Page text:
In the wake of Edward Snowden's revelations, the debate about mass surveillance, government secrecy and the appropriate balance between national security and information privacy raged on at South By Southwest (SXSW) in Austin, Texas.
"Hiding In Plain Sight: Anonymizing the Internet" was one such discussion – and the alluring title, combined with promotional imagery featuring the iconic "V for Vendetta" mask, attracted a full house.
The conversation was both lively and wide-ranging. Everybody has opinions and nobody has answers, making it a perfect intellectual storm. Host Ian MacDowell, a creative technologist at argodesign – and, more intriguingly, a former bouncer – began by wondering whether proposing this topic could make him the subject of unwanted NSA attention.
More importantly, he asked the attendees, were we now being monitored given the RSVP on the invite?
The central issue behind such questions is that technology has enabled the collection of personal data on an unprecedented scale. Our "digital exhaust" – the by-product of our online lives – leaves an indelible record of our most intimate conversations, thoughts and activities, often without our knowledge and consent, or else buried in the fine print of privacy conditions.
While data is primarily being collected by commercial organisations, the NSA, GCHQ, et al. can intervene and seize the metadata. And as General Michael Hayden – a former director of the NSA and CIA – put it: "We kill people based on metadata."
From a legal perspective, the right to privacy in the US is founded on an article written in 1890 by Louis Brandeis – later a Supreme Court justice – inspired by the intimate coverage of individuals' personal lives being published in many newspapers.
We have come a long way from hacks with cameras and notebooks to server logs, geolocation, cellphones, ad cookies and IP connections. While you may feel that you personally have nothing to hide, this is not the same as agreeing that everyone's private life is fair game. And what about those for whom anonymity is critical, such as whistleblowers?
Awareness is a major issue. Many people are simply unaware of how their data is being collected and, potentially, monitored. Astoundingly, even the mobile game Angry Birds takes five megabytes of data from your phone in the first five minutes of usage alone.
This might not be an issue when it's only an algorithm making movie suggestions on Netflix – however inaccurate they may ultimately be. But in making the point about surveillance, MacDowell showed how he'd hacked a friend's Facebook barbecue invitation to post the "The NSA Likes This".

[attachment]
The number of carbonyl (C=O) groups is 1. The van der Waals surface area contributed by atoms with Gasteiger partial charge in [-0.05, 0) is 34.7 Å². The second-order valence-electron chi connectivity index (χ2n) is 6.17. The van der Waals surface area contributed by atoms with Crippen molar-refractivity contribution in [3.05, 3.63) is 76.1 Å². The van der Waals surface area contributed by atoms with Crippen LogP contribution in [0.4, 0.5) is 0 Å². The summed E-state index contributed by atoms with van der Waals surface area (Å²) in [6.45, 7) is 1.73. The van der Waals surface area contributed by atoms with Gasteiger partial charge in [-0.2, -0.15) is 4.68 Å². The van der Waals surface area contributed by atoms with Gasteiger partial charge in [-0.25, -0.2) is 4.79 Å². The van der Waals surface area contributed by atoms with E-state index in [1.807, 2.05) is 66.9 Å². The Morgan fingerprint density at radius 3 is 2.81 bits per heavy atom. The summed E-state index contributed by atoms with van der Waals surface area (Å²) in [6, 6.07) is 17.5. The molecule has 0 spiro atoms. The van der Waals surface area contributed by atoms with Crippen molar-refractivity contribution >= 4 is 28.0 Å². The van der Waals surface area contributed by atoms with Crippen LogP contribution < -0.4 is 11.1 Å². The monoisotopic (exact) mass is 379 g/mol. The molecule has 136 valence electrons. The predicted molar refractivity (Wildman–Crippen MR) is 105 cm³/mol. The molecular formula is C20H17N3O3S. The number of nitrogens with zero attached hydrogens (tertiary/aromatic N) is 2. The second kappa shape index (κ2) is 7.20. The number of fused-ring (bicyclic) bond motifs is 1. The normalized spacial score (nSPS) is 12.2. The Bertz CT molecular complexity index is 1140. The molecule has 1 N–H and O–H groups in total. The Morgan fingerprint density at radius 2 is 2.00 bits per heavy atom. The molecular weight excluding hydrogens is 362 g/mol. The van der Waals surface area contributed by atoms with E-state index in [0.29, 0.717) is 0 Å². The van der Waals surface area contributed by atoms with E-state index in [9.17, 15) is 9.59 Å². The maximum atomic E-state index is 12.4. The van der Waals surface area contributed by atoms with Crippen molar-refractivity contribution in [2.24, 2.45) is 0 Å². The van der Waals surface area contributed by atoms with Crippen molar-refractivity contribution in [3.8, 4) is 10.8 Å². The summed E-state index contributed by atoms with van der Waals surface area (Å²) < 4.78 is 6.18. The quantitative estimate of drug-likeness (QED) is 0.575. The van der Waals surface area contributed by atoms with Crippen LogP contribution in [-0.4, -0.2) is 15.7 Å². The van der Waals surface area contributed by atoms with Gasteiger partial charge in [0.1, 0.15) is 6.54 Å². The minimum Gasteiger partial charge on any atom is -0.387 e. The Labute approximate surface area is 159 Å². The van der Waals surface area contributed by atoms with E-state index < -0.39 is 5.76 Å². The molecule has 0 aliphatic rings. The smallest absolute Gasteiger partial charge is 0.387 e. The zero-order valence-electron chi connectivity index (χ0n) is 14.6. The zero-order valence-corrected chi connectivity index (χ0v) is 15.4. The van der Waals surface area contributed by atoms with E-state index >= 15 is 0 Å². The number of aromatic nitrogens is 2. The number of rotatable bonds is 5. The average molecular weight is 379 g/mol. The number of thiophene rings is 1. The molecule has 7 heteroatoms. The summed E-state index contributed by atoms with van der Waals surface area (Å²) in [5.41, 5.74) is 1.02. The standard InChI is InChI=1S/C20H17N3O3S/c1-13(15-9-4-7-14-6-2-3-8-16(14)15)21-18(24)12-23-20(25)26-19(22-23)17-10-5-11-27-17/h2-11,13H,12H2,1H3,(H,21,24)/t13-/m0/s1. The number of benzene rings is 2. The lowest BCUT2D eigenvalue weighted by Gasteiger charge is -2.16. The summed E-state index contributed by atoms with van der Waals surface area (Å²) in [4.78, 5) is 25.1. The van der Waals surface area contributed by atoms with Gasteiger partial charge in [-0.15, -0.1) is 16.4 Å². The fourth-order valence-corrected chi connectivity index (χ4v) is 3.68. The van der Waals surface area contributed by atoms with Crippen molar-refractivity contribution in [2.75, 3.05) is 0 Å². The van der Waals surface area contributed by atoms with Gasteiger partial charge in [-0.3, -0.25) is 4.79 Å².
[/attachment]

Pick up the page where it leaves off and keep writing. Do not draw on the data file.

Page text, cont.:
Everyone agreed perceptions of anonymity online are an illusion. Messaging apps such as Whisper, Snapchat and Yik Yak are not secure. The "incognito" mode on Google's Chrome browser similarly offers no real protection. Downloading Tor – a suite of software allowing for anonymous browsing and communications – to avoid surveillance and traffic analysis seems to be one option: the tech experts in the room weighed in with stories of how difficult it is to crack. But then what about our phones and CCTV?
Some attendees suggested millennials are to blame for the devaluation of privacy, treating the internet "like a private club" with their relentless urge to give, share and participate with no regard for the consequences. Others – notably, not just the millennials in the room – leapt to their defence. No one, perhaps, really values privacy until it is violated.
From this fascinating, swirling conversation came an existential question: "Who owns the internet?" If I get hacked, or my identity is stolen, or I suspect I am under surveillance, who do I contact for redress? Nobody knows.
So, we need to talk about Edward for sure. Our recent technological innovations have outpaced our security and legal frameworks, rendering them – in many cases – obsolete. We need a coherent perspective which protects the rights of individuals to privacy and is fit for purpose for the 21st century. But how we achieve this remains unclear.
With that, we all went our separate ways into downtown Austin, our digital exhausts trailing in our wake.
To read more of Neil Dawson's articles on Warc, click here.